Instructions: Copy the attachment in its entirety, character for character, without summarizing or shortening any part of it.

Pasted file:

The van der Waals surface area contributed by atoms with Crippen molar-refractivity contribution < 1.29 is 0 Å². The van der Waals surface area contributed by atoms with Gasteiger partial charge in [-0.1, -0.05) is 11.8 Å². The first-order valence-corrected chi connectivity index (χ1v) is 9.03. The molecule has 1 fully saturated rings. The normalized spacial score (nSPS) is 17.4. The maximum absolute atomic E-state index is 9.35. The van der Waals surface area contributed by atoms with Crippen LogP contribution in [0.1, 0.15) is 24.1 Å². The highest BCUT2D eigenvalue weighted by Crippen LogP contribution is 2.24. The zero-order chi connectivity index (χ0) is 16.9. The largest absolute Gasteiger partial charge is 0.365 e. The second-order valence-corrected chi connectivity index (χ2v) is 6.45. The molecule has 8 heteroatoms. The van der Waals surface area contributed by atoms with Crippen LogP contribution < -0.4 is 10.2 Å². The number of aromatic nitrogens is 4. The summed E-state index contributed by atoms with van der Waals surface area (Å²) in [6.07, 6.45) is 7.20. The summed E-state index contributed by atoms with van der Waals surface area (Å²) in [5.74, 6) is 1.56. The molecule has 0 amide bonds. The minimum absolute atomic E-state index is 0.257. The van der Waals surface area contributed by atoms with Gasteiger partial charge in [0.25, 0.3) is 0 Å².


The van der Waals surface area contributed by atoms with Crippen molar-refractivity contribution < 1.29 is 0 Å². The van der Waals surface area contributed by atoms with Gasteiger partial charge in [-0.1, -0.05) is 11.8 Å². The first-order valence-corrected chi connectivity index (χ1v) is 9.03. The molecule has 1 fully saturated rings. The normalized spacial score (nSPS) is 17.4. The maximum absolute atomic E-state index is 9.35. The van der Waals surface area contributed by atoms with Crippen LogP contribution in [0.1, 0.15) is 24.1 Å². The highest BCUT2D eigenvalue weighted by Crippen LogP contribution is 2.24. The zero-order chi connectivity index (χ0) is 16.9. The largest absolute Gasteiger partial charge is 0.365 e. The second-order valence-corrected chi connectivity index (χ2v) is 6.45. The molecule has 8 heteroatoms. The van der Waals surface area contributed by atoms with Crippen LogP contribution < -0.4 is 10.2 Å². The number of aromatic nitrogens is 4. The summed E-state index contributed by atoms with van der Waals surface area (Å²) in [6.07, 6.45) is 7.20. The summed E-state index contributed by atoms with van der Waals surface area (Å²) in [5.74, 6) is 1.56. The molecule has 0 amide bonds. The minimum absolute atomic E-state index is 0.257. The van der Waals surface area contributed by atoms with Gasteiger partial charge in [0.25, 0.3) is 0 Å².